Bitcoin is a cryptocurrency which has gained popularity over the past few years and has been increasing in value and use over that period. For the past year or so, notable individuals from the Bitcoin community were warning that the cryptocurrency’s system required major upgrades at its core software code to avoid a crash or being overwhelmed due to the ever-increasing number of Bitcoin transactions. At the time, there was some disagreement between the experts. Some were of the view that the problem would never materialise while others were looking for solutions to the upcoming problem.
This week, however, the dire predictions over the system’s failure came to pass. The Bitcoin network reached its capacity and caused transactions around the world to be massively delayed or even fail altogether. The average time it takes to complete a transaction jumped from a relatively fast 10 minutes to turtle-slow speeds of 43 minutes. Anyone who made a transaction was confused whether their transactions were going to complete or if they needed to do it again. Shops and retailers around the world stopped accepting payments in Bitcoins due to the slow processing times.
Why Did This Happen?
If we dive down to the technicality of it all. Bitcoin transitions are dependent on new blocks in the network chains, created by miners. Each block, holding 1MB of data, takes about ten minutes to be processed (mined). At the moment, the transaction data has topped 1MB and requires a bigger block size. The Bitcoin experts have suggested to increase the block size to 2MB, solving the bottleneck problem for good.
It’s not as easy as it sounds. Bitcoins aren’t processed like bank transactions, as there are no central owners of the accounts. A divide has been created between the original codebase team and a rival faction. The original codebase is called the Core. The rivals have pushed out their own version of open source code with an increased block size, called the Classic.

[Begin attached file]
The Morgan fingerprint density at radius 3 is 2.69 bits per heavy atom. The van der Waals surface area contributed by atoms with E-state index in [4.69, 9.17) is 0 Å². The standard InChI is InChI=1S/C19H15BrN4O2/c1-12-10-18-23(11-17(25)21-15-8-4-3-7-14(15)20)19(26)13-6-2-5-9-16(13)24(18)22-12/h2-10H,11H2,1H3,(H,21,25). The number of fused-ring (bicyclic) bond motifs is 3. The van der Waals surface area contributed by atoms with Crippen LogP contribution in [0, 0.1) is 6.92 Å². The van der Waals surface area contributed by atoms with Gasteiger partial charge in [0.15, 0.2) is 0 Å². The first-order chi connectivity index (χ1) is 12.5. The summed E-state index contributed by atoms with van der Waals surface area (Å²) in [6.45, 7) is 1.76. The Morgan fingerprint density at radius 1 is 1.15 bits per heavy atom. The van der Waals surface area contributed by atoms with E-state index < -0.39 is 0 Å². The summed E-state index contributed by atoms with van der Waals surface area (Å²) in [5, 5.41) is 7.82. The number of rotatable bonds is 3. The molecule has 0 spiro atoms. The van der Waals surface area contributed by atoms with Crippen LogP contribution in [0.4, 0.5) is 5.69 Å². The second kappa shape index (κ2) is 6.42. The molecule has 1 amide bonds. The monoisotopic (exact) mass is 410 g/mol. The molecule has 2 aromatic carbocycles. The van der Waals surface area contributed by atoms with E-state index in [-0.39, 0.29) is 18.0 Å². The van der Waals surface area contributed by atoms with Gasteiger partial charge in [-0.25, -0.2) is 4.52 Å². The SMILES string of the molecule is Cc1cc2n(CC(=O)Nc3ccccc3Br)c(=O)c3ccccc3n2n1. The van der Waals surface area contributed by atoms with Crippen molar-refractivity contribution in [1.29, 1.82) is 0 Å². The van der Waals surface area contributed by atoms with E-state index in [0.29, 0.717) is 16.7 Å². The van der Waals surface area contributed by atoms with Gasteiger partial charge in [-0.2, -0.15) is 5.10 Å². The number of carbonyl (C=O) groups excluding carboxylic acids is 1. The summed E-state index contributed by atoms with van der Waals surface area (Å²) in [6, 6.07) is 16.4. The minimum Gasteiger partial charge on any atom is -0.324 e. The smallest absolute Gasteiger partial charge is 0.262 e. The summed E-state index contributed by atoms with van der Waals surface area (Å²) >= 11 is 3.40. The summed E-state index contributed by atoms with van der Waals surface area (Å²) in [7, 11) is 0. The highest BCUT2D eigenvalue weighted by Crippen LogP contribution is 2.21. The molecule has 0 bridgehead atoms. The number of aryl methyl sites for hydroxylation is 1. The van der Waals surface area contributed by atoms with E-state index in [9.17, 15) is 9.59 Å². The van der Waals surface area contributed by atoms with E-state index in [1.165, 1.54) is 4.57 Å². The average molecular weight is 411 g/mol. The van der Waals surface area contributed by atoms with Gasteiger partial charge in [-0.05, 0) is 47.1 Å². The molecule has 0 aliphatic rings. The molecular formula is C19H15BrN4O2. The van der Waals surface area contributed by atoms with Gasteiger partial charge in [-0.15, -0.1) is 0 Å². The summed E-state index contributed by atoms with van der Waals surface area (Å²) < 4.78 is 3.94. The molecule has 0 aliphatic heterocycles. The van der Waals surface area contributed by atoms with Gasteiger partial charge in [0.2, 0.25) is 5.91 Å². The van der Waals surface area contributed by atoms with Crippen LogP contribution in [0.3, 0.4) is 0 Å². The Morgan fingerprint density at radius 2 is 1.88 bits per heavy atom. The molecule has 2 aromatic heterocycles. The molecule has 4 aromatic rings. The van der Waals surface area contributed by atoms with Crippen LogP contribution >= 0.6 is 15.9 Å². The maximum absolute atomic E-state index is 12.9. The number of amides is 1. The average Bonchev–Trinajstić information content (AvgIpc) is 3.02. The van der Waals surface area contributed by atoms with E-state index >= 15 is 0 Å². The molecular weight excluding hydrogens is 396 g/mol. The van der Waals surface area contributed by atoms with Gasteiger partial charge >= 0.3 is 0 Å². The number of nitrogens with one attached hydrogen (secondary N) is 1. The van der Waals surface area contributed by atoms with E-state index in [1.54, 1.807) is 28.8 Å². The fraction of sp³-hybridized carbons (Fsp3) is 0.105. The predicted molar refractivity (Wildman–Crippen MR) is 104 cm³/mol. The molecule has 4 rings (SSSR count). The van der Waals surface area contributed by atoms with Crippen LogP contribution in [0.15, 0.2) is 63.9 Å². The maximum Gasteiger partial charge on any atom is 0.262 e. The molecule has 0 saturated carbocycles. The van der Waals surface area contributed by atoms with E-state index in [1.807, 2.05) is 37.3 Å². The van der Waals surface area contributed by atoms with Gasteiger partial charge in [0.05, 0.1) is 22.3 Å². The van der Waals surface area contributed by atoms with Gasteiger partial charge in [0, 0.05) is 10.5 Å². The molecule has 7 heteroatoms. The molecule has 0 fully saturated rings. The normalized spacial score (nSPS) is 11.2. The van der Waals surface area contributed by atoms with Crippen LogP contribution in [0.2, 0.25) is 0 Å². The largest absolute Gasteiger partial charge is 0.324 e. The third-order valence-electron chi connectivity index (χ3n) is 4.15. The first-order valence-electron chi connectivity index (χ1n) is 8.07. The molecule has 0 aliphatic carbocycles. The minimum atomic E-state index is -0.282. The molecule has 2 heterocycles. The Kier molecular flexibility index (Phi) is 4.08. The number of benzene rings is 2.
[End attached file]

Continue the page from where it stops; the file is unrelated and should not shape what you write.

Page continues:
The winners of this divide will be decided by the number of Bitcoin nodes using each of the code variants. The miners provide the computing power and they will be the ones deciding which code will run the transaction from now on. Majority of the Chinese miners have chosen the Core as their software code.
The problem doesn’t end here, with both sides accusing each other of using dirty tactics. The Core team is saying that the Classic team is spamming their network with low fee transactions. The Classic team is saying that their nodes are being hit by DDoS attacks to cripple their computing power.
Many had hoped that once the crisis is played out, miners would quickly jump to adopt one of the two software code teams, depending on their interests. As of now, the debate is dragging out and thousands of consumers are being left stranded.
It looks like Bitcoin isn’t going to crash anytime soon, but the delayed processing is going to continue for the quite some time.